Thailand Power Report Q2 2016
BMI View: Thailand's plan to reduce its reliance on gas-fired power generation will create opportunitiesfor alternatives such as coal and renewables, which poses upside risks to our outlook for the country'senergy related infrastructure. We highlight that lower than expected power consumption over the near termmeans such opportunities will begin to have an impact on infrastructure construction only beyond2017-2018 as projects are delayed until demand picks up. We retain a modest growth forecast for 2015 and2016, with power generation set to grow by 3.3% and 3.1% respectively.
Latest Updates And Structural Trends
The largest source of growth in 2016 will be thermal generation, while non-hydropower renewables willbe the fastest growing sub-sector at 11.0%. Meanwhile, the Thai power sector's long-term growth outlookis muted, as the country continues to experience challenges in procuring gas supplies and is clearlymoving towards increasing reliance on electricity imports. We see electricity generation growing at anaverage rate of 3.0% per annum between 2016-2025. Growth will be primarily driven by nonhydropowerrenewable energy generation and coal-fired generation. We see limited scope for expansionin gas-fired generation.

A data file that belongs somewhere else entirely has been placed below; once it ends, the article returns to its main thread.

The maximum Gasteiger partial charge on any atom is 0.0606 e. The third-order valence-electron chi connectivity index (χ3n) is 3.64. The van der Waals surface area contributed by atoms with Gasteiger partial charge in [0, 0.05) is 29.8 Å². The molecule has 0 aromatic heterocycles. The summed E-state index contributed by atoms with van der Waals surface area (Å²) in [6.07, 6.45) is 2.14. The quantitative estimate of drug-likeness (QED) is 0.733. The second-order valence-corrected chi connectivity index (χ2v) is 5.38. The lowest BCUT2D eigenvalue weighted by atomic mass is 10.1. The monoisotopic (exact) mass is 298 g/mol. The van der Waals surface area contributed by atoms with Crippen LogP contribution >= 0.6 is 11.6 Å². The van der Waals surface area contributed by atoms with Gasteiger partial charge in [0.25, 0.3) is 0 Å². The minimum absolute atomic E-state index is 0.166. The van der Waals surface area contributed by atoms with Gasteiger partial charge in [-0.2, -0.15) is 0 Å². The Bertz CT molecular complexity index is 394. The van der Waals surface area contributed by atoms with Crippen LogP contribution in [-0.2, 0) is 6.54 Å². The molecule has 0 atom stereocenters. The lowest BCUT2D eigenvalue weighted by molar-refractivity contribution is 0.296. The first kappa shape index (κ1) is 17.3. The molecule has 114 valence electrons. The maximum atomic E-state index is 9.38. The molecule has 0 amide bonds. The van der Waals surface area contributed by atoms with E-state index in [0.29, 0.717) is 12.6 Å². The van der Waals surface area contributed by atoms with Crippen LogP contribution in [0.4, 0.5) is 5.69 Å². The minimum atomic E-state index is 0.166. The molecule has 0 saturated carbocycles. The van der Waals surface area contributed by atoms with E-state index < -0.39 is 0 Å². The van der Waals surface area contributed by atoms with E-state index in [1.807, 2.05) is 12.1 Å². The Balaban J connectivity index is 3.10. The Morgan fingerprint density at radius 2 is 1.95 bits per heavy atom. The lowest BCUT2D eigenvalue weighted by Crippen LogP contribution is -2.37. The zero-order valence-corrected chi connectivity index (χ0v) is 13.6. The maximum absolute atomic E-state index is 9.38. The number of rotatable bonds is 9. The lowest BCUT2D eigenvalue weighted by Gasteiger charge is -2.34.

In September 2015, Thailand approved five public-private partnership (PPP) projects worth a total ofabout THB200bn (USD5.5bn) as part of the country's infrastructure development plan from 2015-2020.
The projects will be submitted to the cabinet for authorisation in 2015, according to Deputy PrimeMinister Somkid Jatusripitak (InfraPPP World). The approved projects include development ofBangkok's Metropolitan Rapid Transit (MRT) Pink Line and MRT Yellow Line. The THB56.7bn(USD1.56bn) first elevated train project will connect Kaerai and Min Buri, while the THB54.7bn(USD1.51bn) second project will connect Lat Phrao and Samrong. The government also approved theTHB82.4bn (USD2.27bn) Blue Line extension, which will connect Bang Sue and Bang Khae. Thepreferred bidder will be required to operate and maintain the extension. The other two projects are theTHB4.14bn (USD114mn) Nonthaburi waste-to-energy project and the THB2.25bn (USD62mn) NakhonRatchasima waste-to-energy facility.
The Thai government updated its green energy agenda with the ambitious 'Alternative EnergyDevelopment Plan' (2012-2021). The plan states 25% of total energy consumption must be derived fromalternative energy sources by 2021. It targets 2 gigawatts (GW) of solar capacity, 1.2GW of windcapacity and 3.63GW of biomass capacity within that timeframe.
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